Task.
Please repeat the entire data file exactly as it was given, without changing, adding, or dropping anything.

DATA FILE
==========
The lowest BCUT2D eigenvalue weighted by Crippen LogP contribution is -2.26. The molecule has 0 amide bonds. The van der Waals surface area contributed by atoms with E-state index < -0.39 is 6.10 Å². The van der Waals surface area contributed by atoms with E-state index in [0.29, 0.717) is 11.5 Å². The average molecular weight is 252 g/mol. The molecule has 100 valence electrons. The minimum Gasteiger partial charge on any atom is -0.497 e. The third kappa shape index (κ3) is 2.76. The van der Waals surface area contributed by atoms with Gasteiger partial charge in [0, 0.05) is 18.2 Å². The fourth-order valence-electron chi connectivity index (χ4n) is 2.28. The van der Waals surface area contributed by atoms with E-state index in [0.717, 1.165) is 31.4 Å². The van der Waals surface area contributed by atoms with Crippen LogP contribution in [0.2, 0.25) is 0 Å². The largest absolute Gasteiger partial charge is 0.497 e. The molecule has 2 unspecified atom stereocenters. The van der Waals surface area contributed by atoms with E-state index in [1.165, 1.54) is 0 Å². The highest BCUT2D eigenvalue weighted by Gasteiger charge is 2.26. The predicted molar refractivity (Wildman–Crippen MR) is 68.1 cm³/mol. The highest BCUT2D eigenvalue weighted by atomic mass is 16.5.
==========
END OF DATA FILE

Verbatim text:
The lowest BCUT2D eigenvalue weighted by Crippen LogP contribution is -2.26. The molecule has 0 amide bonds. The van der Waals surface area contributed by atoms with E-state index < -0.39 is 6.10 Å². The van der Waals surface area contributed by atoms with E-state index in [0.29, 0.717) is 11.5 Å². The average molecular weight is 252 g/mol. The molecule has 100 valence electrons. The minimum Gasteiger partial charge on any atom is -0.497 e. The third kappa shape index (κ3) is 2.76. The van der Waals surface area contributed by atoms with Gasteiger partial charge in [0, 0.05) is 18.2 Å². The fourth-order valence-electron chi connectivity index (χ4n) is 2.28. The van der Waals surface area contributed by atoms with E-state index in [0.717, 1.165) is 31.4 Å². The van der Waals surface area contributed by atoms with Crippen LogP contribution in [0.2, 0.25) is 0 Å². The largest absolute Gasteiger partial charge is 0.497 e. The molecule has 2 unspecified atom stereocenters. The van der Waals surface area contributed by atoms with E-state index in [1.165, 1.54) is 0 Å². The highest BCUT2D eigenvalue weighted by Gasteiger charge is 2.26. The predicted molar refractivity (Wildman–Crippen MR) is 68.1 cm³/mol. The highest BCUT2D eigenvalue weighted by atomic mass is 16.5.